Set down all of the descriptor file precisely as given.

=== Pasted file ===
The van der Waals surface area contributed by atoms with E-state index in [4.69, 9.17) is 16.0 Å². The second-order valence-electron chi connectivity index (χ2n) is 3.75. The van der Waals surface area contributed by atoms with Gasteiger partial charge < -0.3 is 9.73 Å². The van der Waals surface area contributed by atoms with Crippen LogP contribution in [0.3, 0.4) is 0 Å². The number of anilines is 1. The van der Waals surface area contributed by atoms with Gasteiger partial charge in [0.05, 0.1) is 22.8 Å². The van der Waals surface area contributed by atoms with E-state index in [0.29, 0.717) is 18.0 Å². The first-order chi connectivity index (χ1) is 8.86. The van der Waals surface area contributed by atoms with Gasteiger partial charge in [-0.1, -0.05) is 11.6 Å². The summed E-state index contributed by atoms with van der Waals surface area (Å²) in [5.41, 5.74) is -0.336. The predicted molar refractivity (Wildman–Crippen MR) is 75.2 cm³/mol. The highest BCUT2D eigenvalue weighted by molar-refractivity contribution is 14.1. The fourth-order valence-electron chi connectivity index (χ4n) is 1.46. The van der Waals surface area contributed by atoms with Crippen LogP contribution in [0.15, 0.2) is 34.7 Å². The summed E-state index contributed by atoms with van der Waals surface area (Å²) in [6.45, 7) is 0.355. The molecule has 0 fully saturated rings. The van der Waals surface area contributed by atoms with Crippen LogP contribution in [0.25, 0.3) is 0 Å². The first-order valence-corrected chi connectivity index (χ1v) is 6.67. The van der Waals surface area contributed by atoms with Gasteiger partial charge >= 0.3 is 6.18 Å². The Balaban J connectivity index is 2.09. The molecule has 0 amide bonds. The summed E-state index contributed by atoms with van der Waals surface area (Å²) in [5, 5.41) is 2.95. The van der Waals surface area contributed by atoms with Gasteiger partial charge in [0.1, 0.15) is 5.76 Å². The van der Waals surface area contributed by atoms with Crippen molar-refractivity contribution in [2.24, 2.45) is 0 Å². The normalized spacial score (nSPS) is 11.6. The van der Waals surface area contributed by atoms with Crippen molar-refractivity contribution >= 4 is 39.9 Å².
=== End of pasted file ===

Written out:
The van der Waals surface area contributed by atoms with E-state index in [4.69, 9.17) is 16.0 Å². The second-order valence-electron chi connectivity index (χ2n) is 3.75. The van der Waals surface area contributed by atoms with Gasteiger partial charge < -0.3 is 9.73 Å². The van der Waals surface area contributed by atoms with Crippen LogP contribution in [0.3, 0.4) is 0 Å². The number of anilines is 1. The van der Waals surface area contributed by atoms with Gasteiger partial charge in [0.05, 0.1) is 22.8 Å². The van der Waals surface area contributed by atoms with E-state index in [0.29, 0.717) is 18.0 Å². The first-order chi connectivity index (χ1) is 8.86. The van der Waals surface area contributed by atoms with Gasteiger partial charge in [-0.1, -0.05) is 11.6 Å². The summed E-state index contributed by atoms with van der Waals surface area (Å²) in [5.41, 5.74) is -0.336. The predicted molar refractivity (Wildman–Crippen MR) is 75.2 cm³/mol. The highest BCUT2D eigenvalue weighted by molar-refractivity contribution is 14.1. The fourth-order valence-electron chi connectivity index (χ4n) is 1.46. The van der Waals surface area contributed by atoms with Crippen LogP contribution in [0.15, 0.2) is 34.7 Å². The summed E-state index contributed by atoms with van der Waals surface area (Å²) in [6.45, 7) is 0.355. The molecule has 0 fully saturated rings. The van der Waals surface area contributed by atoms with Crippen LogP contribution in [0.25, 0.3) is 0 Å². The first-order valence-corrected chi connectivity index (χ1v) is 6.67. The van der Waals surface area contributed by atoms with Gasteiger partial charge >= 0.3 is 6.18 Å². The Balaban J connectivity index is 2.09. The molecule has 0 amide bonds. The summed E-state index contributed by atoms with van der Waals surface area (Å²) in [5, 5.41) is 2.95. The van der Waals surface area contributed by atoms with Gasteiger partial charge in [0.1, 0.15) is 5.76 Å². The van der Waals surface area contributed by atoms with Crippen molar-refractivity contribution in [2.24, 2.45) is 0 Å². The normalized spacial score (nSPS) is 11.6. The van der Waals surface area contributed by atoms with Crippen molar-refractivity contribution >= 4 is 39.9 Å².